Following this workplace incident, on April 10, 2012, Plaintiff filed a one-paragraph pro se Complaint, as well as Motions for a TRO and a PI, against Defendant in the Superior Court for the District of Columbia. Compl.; Pl.'s Motions. Plaintiff sought a stay-away order and an order that Defendant only communicate with him by email. Pl.'s Motions. Defendant removed the case to this Court because Defendant is a federal employee who was acting within the scope of his office or employment at the time of the allegations giving rise to the Complaint. See Notice of Removal, ECF No. 1; Certification of Daniel Van Horn, Acting Chief of the United States Attorney's Office for the District of Columbia's Civil Division, ECF No. 1-2, Ex. B; 28 U.S.C. § 1442(a)(1). Defendant then filed a Motion to Dismiss. ECF No. 4.

In response, as noted, Plaintiff filed a 75-page Response to Motion to Dismiss Temporary Restraining Order. ECF No. 6. In that Response, Plaintiff details that he continues to feel threatened by Defendant, fears for his personal safety, and believes that Defendant has a "personal vendetta" against him. See Pl.'s Response at 2-3, 9, 13, 20, 21. Plaintiff's allegations focus primarily on the workplace incident on April 9, 2012, as described above, and also on an incident on March 9, 2012, in which Plaintiff felt threatened when Defendant "became inflamed" and said, "I'm going to pay my mortgage, that's what I'm going to do. As a Washingtonian and as a street dude, who knows what do in the street." [sic]. Id. at 2. Plaintiff also details steps he has taken at work in response to the tension with Defendant, including, inter alia, seeking Employment Assistance Program help with stress and filing grievance paperwork. Id. at 3-4.*fn1

II. STANDARD OF REVIEW

A. Motions for Injunctive Relief

To warrant injunctive relief, the plaintiff "must establish that he is likely to succeed on the merits, that he is likely to suffer irreparable harm in the absence of preliminary relief, that the balance of equities tips in his favor, and that an injunction is in the public interest." Winter v. Natural Res. Def. Council, 555 U.S. 7, 20 (2008); Gordon v. Holder, 632 F.3d 722, 724 (D.C. Cir. 2011). The purpose of temporary injunctive relief "is merely to preserve the relative positions of the parties until a trial on the merits can be held." Univ. of Tex. v. Camenisch, 451 U.S. 390, 395 (1981). Temporary injunctive relief, as an extraordinary form of relief, "should not be granted unless the movant, by a clear showing, carries the burden of persuasion." Mazurek v. Armstrong, 520 U.S. 968, 972 (1997) (internal citations omitted).

Since the irreparable harm factor disposes of Plaintiff's Motions, the Court focuses on whether Plaintiff, absent a TRO or PI, will suffer irreparable harm. As is well established, "[t]he irreparable injury requirement erects a very high bar for a movant." Coal. for Common Sense in Gov't Procurement v. United States, 576 F. Supp. 2d 162, 168 (D.D.C. 2008) (citing Varicon Int'l v. Office of Pers. Mgmt., 934 F. Supp. 440, 447 (D.D.C. 1996)). "A plaintiff must show that [he] will suffer harm that is 'more than simply irretrievable; it must also be serious in terms of its effect on the plaintiff.'" Coal. for Common Sense in Gov't Procurement, 576 F. Supp. 2d at 168 (quoting Gulf Oil Corp. v. Dep't of Energy, 514 F. Supp. 1019, 1026 (D.D.C. 1981). "To warrant emergency injunctive relief the alleged injury must be certain, great, actual, and imminent." Coal. for Common Sense in Gov't Procurement, 576 F. Supp. 2d at 168 (citing Wisconsin Gas Co. v. Fed. Energy Reg. Comm'n, 758 F.2d 669, 674 (D.C. Cir. 1985)).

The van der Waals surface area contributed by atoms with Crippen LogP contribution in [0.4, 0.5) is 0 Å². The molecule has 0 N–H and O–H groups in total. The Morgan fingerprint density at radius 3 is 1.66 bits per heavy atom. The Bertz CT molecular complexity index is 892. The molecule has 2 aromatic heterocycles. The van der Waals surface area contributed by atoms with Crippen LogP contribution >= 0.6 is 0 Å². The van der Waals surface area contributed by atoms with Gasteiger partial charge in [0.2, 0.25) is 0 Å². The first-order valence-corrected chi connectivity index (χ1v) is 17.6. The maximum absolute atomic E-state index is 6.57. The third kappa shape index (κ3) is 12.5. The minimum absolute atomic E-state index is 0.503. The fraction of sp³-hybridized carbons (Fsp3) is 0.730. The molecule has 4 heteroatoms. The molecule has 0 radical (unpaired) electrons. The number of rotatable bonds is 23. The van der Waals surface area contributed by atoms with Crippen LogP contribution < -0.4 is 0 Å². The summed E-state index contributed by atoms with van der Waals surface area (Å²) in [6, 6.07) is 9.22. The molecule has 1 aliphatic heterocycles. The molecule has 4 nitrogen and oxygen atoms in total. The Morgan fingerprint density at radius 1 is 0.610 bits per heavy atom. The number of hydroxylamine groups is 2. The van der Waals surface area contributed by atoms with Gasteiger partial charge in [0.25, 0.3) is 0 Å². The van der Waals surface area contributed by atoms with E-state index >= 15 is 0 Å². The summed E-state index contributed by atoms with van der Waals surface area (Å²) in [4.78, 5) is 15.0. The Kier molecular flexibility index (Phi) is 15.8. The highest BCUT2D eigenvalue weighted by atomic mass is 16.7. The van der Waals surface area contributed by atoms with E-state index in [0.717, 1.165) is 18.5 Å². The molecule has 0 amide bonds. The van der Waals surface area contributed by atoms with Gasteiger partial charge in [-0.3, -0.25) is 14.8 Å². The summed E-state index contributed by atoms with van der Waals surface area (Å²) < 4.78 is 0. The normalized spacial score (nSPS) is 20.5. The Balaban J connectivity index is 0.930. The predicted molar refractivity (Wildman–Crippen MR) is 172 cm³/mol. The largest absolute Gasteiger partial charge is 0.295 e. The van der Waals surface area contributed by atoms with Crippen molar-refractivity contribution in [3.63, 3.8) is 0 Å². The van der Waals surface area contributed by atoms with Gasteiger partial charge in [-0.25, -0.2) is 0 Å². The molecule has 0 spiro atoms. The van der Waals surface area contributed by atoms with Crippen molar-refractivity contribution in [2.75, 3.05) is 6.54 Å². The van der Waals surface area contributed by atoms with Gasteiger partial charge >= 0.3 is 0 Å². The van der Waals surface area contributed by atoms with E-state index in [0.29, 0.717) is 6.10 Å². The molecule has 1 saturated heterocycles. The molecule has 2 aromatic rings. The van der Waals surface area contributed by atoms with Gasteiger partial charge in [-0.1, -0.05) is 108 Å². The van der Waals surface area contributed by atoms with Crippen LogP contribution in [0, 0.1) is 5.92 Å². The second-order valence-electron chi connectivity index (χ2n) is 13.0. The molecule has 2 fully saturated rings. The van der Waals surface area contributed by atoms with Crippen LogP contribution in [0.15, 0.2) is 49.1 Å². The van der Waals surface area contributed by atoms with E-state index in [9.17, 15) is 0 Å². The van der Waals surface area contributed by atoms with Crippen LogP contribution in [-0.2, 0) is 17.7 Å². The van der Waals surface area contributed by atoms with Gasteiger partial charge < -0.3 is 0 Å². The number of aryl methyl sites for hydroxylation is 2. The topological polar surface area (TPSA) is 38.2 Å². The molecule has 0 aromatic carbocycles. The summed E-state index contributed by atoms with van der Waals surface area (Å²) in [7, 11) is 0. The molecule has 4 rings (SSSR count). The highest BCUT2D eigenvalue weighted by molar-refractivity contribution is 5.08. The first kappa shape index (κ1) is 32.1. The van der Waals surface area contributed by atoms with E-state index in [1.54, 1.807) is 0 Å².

B. Subject-Matter Jurisdiction under FED.R.CIV.P. 12(b)(1)

On a motion to dismiss for lack of subject-matter jurisdiction, under Rule 12(b)(1) of the Federal Rules of Civil Procedure, the plaintiff bears the burden of establishing jurisdiction by a preponderance of the evidence. Mostofi v. Napolitano, No. 11--0727, 2012 WL 251922, at *2 (D.D.C. Jan. 27, 2012) (citing Lujan v. Defenders of Wildlife, 504 U.S. 555, 561 (1992)). As the Supreme Court has explained "many times," the "district courts of the United States . . . are 'courts of limited jurisdiction. They possess only that power authorized by Constitution and statute.'" Exxon Mobil Corp. v. Allapattah Servs., Inc., 545 U.S. 546, 552 (2005) (quoting Kokkonen v. Guardian Life Ins. Co. of Am., 511 U.S. 375, 377 (1994)); see also Micei Int'l v. DOC, 613 F.3d 1147, 1151 (D.C. Cir. 2010) ("[T]wo things are necessary to create jurisdiction in an Article III tribunal other than the Supreme Court . . . The Constitution must have given to the court the capacity to take it, and an act of Congress must have supplied it.") (internal citations and quotation marks omitted). When a court lacks subject-matter jurisdiction, it must dismiss the case. See Ravulapalli v. Napolitano, 773 F. Supp. 2d 41, 48 (D.D.C. 2011); McManus v. District of Columbia, 530 F. Supp. 2d 46, 62 (D.D.C. 2007).